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Hamel and his mates, who were shipwrecked in Jeju-do by unexpected heavy seas lived in Joseon for 13 years and 28 days in the 17th century.

Jeju - Haenam - Yeongam - Naju/Jangseong/Jeongeup/Taein - Geumgu/Jeonju/Yeosan - Eunjin/Yeonsan/Gongju - Seoul - Gangjin - Yeosu/Namwon/Suncheon

At dawn of Aug. 16, 1653, Hamel and his mates were shipwrecked on the coast of Daeyasu, Jeju and they were found on Aug. 18. They resided in Jeju until they were transferred to Seoul.

Late in May, 1654, the king ordered them to transfer to Seoul.
10 days later when a fair wind blew, they went to the mainland by ship.
They first arrived in Haenam and finally arrived in Seoul via Yeongam, Naju, Jangseong, Ipam Sanseong, Jeongeup, Taein, Geumgu, Jeonju, Yeosan, Eunjin, Yeonsan, and Gongju.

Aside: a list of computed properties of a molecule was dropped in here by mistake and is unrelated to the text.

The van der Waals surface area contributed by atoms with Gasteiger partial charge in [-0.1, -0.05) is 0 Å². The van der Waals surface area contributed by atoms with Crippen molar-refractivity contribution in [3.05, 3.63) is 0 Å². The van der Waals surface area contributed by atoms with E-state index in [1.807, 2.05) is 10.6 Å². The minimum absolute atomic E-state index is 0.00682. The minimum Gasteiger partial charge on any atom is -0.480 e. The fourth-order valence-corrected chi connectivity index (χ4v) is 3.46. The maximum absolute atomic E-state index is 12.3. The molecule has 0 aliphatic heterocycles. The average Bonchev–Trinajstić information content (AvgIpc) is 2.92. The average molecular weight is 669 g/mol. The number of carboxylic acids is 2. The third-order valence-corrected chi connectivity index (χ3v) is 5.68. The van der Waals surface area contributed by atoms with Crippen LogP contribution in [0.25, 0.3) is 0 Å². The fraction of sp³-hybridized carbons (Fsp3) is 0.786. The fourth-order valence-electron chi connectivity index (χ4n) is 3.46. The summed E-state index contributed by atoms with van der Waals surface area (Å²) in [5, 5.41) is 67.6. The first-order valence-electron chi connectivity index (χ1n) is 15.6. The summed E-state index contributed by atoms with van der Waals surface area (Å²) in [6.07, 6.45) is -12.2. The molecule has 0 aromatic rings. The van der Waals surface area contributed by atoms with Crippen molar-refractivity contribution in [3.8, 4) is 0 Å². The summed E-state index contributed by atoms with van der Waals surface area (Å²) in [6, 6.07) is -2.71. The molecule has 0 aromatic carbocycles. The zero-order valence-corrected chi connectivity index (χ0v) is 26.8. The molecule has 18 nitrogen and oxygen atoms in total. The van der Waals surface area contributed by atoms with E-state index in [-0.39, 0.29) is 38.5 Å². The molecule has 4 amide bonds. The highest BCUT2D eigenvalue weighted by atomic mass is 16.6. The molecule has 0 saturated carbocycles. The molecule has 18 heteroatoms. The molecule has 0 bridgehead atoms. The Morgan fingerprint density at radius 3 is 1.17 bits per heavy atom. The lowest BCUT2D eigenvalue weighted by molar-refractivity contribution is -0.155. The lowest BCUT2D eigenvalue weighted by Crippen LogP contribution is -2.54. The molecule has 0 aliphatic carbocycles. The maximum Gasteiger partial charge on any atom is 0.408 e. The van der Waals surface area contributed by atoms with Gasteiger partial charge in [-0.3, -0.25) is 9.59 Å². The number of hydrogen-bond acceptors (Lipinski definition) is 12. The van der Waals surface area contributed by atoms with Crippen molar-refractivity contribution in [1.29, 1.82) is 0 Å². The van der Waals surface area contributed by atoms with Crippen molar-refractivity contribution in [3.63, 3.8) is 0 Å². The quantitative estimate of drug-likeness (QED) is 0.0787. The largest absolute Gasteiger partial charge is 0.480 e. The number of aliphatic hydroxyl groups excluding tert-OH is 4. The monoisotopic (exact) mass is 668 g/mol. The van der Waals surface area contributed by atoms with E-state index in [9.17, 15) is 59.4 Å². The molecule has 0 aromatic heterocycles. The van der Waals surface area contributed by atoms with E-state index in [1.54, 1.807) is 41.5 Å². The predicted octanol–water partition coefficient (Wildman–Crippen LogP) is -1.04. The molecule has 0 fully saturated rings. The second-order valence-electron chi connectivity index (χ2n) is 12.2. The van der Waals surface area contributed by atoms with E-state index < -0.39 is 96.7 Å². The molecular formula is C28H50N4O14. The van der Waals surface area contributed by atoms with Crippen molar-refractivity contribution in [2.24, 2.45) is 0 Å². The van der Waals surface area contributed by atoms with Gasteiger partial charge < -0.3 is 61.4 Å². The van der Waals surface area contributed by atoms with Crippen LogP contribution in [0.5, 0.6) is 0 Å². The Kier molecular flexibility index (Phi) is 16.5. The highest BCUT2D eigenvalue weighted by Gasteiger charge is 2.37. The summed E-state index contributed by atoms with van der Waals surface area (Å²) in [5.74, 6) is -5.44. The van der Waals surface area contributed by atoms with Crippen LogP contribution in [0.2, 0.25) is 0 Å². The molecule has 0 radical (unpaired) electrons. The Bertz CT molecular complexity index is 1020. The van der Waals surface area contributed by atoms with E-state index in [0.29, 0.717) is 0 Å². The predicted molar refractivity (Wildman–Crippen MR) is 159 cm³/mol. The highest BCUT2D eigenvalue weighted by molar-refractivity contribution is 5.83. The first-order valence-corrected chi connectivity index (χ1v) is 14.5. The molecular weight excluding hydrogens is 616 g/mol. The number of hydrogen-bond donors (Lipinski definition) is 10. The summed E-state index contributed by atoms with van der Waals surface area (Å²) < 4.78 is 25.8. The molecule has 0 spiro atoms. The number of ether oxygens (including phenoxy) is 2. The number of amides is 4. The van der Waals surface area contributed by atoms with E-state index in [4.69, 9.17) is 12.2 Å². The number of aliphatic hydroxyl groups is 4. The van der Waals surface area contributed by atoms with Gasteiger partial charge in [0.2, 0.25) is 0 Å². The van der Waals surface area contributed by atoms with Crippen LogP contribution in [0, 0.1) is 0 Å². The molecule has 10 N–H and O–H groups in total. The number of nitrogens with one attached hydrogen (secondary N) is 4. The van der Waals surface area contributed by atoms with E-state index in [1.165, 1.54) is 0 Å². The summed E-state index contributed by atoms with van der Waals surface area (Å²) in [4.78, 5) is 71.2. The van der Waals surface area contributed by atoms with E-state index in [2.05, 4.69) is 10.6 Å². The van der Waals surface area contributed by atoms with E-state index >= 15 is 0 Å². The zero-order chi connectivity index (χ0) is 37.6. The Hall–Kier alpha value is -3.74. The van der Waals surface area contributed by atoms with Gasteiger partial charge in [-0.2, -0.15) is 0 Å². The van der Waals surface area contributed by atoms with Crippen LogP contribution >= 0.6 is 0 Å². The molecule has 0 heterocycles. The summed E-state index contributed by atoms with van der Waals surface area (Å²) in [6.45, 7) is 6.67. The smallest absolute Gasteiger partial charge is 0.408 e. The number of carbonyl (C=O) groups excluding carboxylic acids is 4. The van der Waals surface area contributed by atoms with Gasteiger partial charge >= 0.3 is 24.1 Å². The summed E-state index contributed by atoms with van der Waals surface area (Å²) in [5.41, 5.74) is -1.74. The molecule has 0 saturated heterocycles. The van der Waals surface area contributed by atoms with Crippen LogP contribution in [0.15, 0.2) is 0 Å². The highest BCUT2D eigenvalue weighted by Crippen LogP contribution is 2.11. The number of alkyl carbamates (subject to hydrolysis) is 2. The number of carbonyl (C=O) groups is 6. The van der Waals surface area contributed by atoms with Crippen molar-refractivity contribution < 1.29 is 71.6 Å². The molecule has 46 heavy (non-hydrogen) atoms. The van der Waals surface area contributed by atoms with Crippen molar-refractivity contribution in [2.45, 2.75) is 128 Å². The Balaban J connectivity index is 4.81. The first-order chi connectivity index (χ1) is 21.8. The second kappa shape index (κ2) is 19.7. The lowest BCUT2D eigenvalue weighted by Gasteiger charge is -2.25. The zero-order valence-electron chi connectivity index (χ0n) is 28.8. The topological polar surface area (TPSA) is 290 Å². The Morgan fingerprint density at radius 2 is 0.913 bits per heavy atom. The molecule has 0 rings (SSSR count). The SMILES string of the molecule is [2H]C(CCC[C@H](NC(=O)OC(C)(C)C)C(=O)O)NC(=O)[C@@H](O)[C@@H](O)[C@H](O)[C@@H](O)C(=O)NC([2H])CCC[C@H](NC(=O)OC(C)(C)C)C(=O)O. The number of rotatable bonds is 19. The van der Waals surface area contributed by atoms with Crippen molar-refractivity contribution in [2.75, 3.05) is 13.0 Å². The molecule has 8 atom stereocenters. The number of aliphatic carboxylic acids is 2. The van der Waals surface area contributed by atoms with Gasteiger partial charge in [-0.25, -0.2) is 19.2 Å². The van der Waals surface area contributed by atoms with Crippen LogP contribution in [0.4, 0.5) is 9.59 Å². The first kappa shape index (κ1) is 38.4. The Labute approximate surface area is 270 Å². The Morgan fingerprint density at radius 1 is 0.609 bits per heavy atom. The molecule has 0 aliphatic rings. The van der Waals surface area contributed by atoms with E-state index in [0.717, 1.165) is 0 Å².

In March 1655, when they became the Royal Guards of the King Hyojong and worked in Hullyeondogam, Hendrik Janse and Hendrik Janse Bos raised a disturbance by asking petition to the envoy of the Ching China.
With this as a turning point, they were transferred to Gangjin early in March, 1656 and exiled for 7 years.

Late in February, 1663, since food was not enough because of continued famine brought about by the drought, they were separated into Yeosu (12 persons), Suncheon (5 persons), and Namwon (5 persons).
Sept. 4, 1666, some of them succeeded in the escape, went to Nagasaki, and returned to Batavia a year later.

Hamel and his mates were absent from home for 13 years and 28 months. There experience in Joseon was recorded in ¡ºThe Journal of Hendrick Hamel¡» and contributed to introducing an unknown land 'Corea' to the whole Europe.

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